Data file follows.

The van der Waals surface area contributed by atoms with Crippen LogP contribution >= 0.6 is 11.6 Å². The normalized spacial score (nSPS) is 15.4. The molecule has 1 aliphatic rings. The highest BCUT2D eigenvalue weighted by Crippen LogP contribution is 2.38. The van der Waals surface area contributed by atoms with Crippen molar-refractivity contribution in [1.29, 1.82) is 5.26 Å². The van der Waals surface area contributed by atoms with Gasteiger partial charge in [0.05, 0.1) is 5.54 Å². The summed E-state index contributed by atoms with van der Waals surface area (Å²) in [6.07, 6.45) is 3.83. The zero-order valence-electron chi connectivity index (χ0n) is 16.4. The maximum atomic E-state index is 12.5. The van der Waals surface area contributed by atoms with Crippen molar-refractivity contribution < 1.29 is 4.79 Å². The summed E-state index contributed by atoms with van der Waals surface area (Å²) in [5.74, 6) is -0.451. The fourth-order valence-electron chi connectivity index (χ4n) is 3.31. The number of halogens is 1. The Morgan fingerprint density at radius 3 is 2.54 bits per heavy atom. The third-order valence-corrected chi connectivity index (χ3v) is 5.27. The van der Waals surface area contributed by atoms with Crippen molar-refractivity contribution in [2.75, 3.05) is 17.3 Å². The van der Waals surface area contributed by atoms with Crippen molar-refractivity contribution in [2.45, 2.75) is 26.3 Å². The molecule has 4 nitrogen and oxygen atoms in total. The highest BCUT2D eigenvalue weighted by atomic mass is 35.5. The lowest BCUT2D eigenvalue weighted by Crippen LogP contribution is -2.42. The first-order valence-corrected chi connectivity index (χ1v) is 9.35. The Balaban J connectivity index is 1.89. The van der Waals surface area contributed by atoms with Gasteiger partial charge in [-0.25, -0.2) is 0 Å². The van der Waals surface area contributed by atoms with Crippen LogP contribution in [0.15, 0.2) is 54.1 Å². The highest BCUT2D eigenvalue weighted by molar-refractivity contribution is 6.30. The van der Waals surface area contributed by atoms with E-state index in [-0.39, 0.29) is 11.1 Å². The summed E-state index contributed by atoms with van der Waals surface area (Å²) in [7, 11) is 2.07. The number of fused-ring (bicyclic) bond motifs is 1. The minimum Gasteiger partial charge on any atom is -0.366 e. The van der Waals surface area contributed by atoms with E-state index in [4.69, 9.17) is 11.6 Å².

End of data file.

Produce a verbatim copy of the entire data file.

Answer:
The van der Waals surface area contributed by atoms with Crippen LogP contribution >= 0.6 is 11.6 Å². The normalized spacial score (nSPS) is 15.4. The molecule has 1 aliphatic rings. The highest BCUT2D eigenvalue weighted by Crippen LogP contribution is 2.38. The van der Waals surface area contributed by atoms with Crippen molar-refractivity contribution in [1.29, 1.82) is 5.26 Å². The van der Waals surface area contributed by atoms with Gasteiger partial charge in [0.05, 0.1) is 5.54 Å². The summed E-state index contributed by atoms with van der Waals surface area (Å²) in [6.07, 6.45) is 3.83. The zero-order valence-electron chi connectivity index (χ0n) is 16.4. The maximum atomic E-state index is 12.5. The van der Waals surface area contributed by atoms with Crippen molar-refractivity contribution < 1.29 is 4.79 Å². The summed E-state index contributed by atoms with van der Waals surface area (Å²) in [5.74, 6) is -0.451. The fourth-order valence-electron chi connectivity index (χ4n) is 3.31. The number of halogens is 1. The Morgan fingerprint density at radius 3 is 2.54 bits per heavy atom. The third-order valence-corrected chi connectivity index (χ3v) is 5.27. The van der Waals surface area contributed by atoms with Crippen molar-refractivity contribution in [2.75, 3.05) is 17.3 Å². The van der Waals surface area contributed by atoms with Crippen molar-refractivity contribution in [2.45, 2.75) is 26.3 Å². The molecule has 4 nitrogen and oxygen atoms in total. The highest BCUT2D eigenvalue weighted by atomic mass is 35.5. The lowest BCUT2D eigenvalue weighted by Crippen LogP contribution is -2.42. The first-order valence-corrected chi connectivity index (χ1v) is 9.35. The Balaban J connectivity index is 1.89. The van der Waals surface area contributed by atoms with Gasteiger partial charge in [-0.25, -0.2) is 0 Å². The van der Waals surface area contributed by atoms with Crippen LogP contribution in [0.15, 0.2) is 54.1 Å². The highest BCUT2D eigenvalue weighted by molar-refractivity contribution is 6.30. The van der Waals surface area contributed by atoms with E-state index in [-0.39, 0.29) is 11.1 Å². The summed E-state index contributed by atoms with van der Waals surface area (Å²) in [7, 11) is 2.07. The number of fused-ring (bicyclic) bond motifs is 1. The minimum Gasteiger partial charge on any atom is -0.366 e. The van der Waals surface area contributed by atoms with E-state index in [4.69, 9.17) is 11.6 Å².